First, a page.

There was loss of life during the G20 summit riots in the City, in the spring, but the public otherwise refused to stage a wider revolt against capitalism, leaving it to the courts, Parliament and the regulators to administer justice.
The world's car industry convulsed during the year, and emerged leaner and fitter. Two of America's big three – Chrysler and GM – went into Chapter 11 and emerged the other side owned by Fiat and the US Treasury respectively, shorn of expensive debts and pensions claims. Once unassailable, Toyota's boss said the world's number one carmaker could be nearing the brink of "capitulation to irrelevance or death", "grasping for salvation". It recorded its first loss since 1950; Tata of India launched the Nano, the world's cheapest car (£1,300) and declared record profits. The Korean Hyundai-Kia group is now a serious global force. Volkswagen's purchase of Porsche and a strategic stake in Suzuki signaled both its renaissance and ambitions. Most surprisingly perhaps, Vauxhall/Opel and Jaguar Land Rover both survived a near death experiences: the UK industry is back from the brink, again.
9. The Way We Live Now
Are you on Facebook? Lots of businesses are. Social networking, gaming and mobile phone technologies grew closer together, thanks to the Apple iPhone and its thousands of "apps". Escapism was big: 2009 was the biggest year for box office takings ever, and the game Call of Duty: Modern Warfare II, from Infinity Ward, set the record as the most successful entertainment industry release in history.
Other signs of more digital times and web-domination were the demise of Kodachrome film and Microsoft's Encarta. The BBC's Project Canvas promised to further blur the distinctions between the web and TV. Rupert Murdoch and son James wondered aloud about how to make Google pay for newspaper content. Their spin doctors dubbed Google a "tapeworm".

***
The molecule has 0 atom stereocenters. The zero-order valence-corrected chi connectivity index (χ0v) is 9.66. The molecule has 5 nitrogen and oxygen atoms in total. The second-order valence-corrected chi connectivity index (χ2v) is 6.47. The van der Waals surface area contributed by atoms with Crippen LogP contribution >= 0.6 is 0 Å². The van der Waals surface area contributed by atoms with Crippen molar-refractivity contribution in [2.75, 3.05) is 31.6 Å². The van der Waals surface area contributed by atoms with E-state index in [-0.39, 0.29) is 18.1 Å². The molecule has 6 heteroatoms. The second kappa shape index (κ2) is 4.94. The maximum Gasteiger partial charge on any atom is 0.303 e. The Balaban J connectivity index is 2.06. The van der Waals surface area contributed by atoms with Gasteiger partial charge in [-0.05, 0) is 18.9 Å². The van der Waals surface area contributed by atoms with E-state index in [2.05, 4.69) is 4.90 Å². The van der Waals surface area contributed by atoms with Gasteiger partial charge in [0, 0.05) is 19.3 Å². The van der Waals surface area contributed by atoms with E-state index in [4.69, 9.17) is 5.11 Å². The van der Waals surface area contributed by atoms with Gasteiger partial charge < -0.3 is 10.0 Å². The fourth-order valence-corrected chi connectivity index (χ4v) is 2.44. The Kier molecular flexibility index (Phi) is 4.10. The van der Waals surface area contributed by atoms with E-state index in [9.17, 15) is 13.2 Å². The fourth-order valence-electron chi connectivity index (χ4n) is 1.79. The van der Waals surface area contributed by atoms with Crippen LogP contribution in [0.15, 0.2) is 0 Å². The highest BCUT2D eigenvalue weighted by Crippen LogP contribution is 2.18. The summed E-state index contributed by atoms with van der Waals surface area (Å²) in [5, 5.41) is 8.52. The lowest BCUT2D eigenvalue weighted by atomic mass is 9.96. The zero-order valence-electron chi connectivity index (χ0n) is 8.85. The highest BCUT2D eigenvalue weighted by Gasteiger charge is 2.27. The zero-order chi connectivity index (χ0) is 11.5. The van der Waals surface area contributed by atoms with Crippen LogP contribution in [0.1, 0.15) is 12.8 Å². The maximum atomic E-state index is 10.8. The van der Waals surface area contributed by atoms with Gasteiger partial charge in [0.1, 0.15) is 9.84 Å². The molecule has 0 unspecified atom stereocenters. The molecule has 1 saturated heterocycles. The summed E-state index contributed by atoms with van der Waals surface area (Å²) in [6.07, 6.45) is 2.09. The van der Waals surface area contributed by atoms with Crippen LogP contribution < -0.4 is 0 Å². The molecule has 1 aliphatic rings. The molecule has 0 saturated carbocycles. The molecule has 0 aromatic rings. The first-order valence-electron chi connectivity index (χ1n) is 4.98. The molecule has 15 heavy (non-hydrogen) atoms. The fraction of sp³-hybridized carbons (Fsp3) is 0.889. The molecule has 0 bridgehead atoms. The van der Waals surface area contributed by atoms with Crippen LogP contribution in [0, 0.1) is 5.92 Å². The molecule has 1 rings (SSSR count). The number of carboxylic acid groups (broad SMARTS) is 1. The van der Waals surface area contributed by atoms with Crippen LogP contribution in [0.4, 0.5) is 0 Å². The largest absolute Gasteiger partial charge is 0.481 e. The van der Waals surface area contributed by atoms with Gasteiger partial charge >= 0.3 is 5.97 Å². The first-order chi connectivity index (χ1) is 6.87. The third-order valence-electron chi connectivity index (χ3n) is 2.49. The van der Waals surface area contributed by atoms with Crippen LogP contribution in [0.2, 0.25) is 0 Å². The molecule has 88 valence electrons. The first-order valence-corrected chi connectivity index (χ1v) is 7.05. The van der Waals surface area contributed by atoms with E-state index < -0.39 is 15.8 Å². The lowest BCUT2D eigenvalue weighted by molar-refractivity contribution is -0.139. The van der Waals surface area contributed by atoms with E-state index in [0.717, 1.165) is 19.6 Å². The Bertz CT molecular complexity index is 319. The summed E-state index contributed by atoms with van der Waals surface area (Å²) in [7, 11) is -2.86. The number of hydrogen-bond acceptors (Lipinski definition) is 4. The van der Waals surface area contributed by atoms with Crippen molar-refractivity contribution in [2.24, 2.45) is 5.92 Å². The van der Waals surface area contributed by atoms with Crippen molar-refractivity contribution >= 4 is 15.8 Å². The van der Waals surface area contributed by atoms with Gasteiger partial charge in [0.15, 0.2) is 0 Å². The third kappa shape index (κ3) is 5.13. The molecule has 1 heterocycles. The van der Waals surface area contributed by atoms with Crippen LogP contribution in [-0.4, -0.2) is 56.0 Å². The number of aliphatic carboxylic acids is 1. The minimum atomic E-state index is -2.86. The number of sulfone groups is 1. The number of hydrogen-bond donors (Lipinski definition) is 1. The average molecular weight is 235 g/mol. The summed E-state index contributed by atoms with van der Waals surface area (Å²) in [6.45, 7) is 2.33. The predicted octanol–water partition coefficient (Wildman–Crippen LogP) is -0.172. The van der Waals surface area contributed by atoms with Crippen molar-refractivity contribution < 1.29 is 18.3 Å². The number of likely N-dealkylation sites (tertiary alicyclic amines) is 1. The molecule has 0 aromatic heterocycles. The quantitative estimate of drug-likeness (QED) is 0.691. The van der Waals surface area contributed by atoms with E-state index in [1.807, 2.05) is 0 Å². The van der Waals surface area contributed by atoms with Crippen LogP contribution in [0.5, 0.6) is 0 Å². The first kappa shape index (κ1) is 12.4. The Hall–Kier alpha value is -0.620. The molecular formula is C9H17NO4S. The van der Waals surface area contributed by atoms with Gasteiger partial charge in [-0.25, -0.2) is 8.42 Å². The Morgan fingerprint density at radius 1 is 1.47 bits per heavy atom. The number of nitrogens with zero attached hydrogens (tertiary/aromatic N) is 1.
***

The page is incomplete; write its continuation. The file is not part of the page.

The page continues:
10. Gone With The Wind
Creative destruction is what recessions are supposed to be all about. So, goodbye to Saab, Pontiac, Saturn, LDV Vans, Threshers, Borders, Fly Globespan, Setanta and the London Lite and londonpaper freesheets. The Britannia, Dunfermline, and Chelsea building societies lost their independence; Banco Santander said Abbey, Bradford and Bingley and Alliance & Leicester brands will soon disappear. Formula 1, dented by withdrawals by the likes of Honda and BMW looks short of fuel.
Farewell, too, to Bruce Wasserstein, king of the 1980s M&A boom, and Paul Samuelson, author of the best selling textbook Economics. As stock markets point to a brighter future, it is tempting to recall Samuelson's famous joke: "To prove that Wall Street is an early omen of movements still to come in GNP, commentators quote economic studies alleging that market downturns predicted four out of the last five recessions. That is an understatement. Wall Street indexes predicted nine out of the last five recessions. And its mistakes were beauties."